Can this be abused by spammers? They might try, but Matt Cutts of Google told me that the same safeguards that prevent abuse by other methods (such as redirects) are in place here as well, and that Google reserves the right to take action on sites that are using the tag to manipulate search engines and violate search engine guidelines.
For instance, this tag will only work with very similar or identical content, so you can’t use it to send all of the link value from the less important pages of your site to the more important ones.
If tags conflict (such as pages point to each other as canonical, the URL specified as canonical redirects to a non-canonical version, or the page specified as canonical doesn’t exist), search engines will sort things out just as they do now, and will determine which URL they think is the best canonical version.
The tag in action
This tag will most often be useful in the case of multiple URLs pointing at the same page, but might also be used when multiple versions of a page exist. For instance, wikia.com is using the tag for previous revisions of a page. Both https://watchmen.wikia.com/index.php?title=Comedian%27s_badge&diff=4901&oldid=4819 and https://watchmen.wikia.com/index.php?title=Comedian%27s_badge&diff=5401&oldid=4901reference the latest version of the article (https://watchmen.wikia.com/wiki/Comedian%27s_badge) as the canonical.
The search engines stress that it’s still important to build good URL structure and also note that if you aren’t able to implement this tag, they’ll still keep the processes they have now to determine the canonical. For instance, at SMX West on Tuesday, Maile Ohye of Google explained how Google can detect patterns in URLs if they use standard parameters. For instance, with these URLs:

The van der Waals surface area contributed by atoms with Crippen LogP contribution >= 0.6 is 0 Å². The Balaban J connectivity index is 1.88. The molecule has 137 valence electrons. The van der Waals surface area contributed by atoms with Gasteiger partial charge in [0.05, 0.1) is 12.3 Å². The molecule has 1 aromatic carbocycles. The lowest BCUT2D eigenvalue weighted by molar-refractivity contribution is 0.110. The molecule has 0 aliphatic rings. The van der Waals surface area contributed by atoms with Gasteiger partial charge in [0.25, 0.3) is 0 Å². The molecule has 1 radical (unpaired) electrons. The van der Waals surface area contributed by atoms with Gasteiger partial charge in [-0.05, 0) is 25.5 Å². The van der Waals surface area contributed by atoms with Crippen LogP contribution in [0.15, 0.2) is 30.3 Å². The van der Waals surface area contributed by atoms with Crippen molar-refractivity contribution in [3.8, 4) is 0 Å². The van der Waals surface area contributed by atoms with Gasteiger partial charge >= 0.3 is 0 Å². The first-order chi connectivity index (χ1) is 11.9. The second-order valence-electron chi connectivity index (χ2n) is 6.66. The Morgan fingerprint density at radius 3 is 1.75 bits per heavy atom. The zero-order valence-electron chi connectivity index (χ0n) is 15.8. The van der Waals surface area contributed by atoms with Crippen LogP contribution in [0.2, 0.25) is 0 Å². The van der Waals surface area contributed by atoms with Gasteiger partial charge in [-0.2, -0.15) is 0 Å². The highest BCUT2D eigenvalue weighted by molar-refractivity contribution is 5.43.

Maile explained that Google can detect (particularly when looking at patterns across the site) that the sort parameter may order the page differently, but that the URLs with the sort parameter display the same content as the shorter URL (https://www.example.com/buffy?cat=spike).
While it’s rare for the search engines to join forces, this isn’t the first time they’ve come together on a standard. In November 2006, they came together to support sitemaps.org. And in June 2008 they announced a standard set of robots.txt directives. Matt Cutts of Google and Nathan Buggia of Microsoft told me that they want to help reduce the clutter on the web, and make things easier for searchers as well as site owners.
This new tag won’t completely solve duplicate issues on the web, but it should help make things quite a bit easier particuarly for ecommerce sites, who likely need all the help they can get in the current economic conditions. Site owners have been asking for help with these issues for a really long time so this should be a greatly welcomed addition.
Postscript by Barry Schwartz:
The search engines will be talking about this news at the Ask the Search Engines panel at SMX West. We will be blogging this panel live at the Search Engine Roundtable.
Opinions expressed in this article are those of the guest author and not necessarily Search Engine Land. Staff authors are listed here.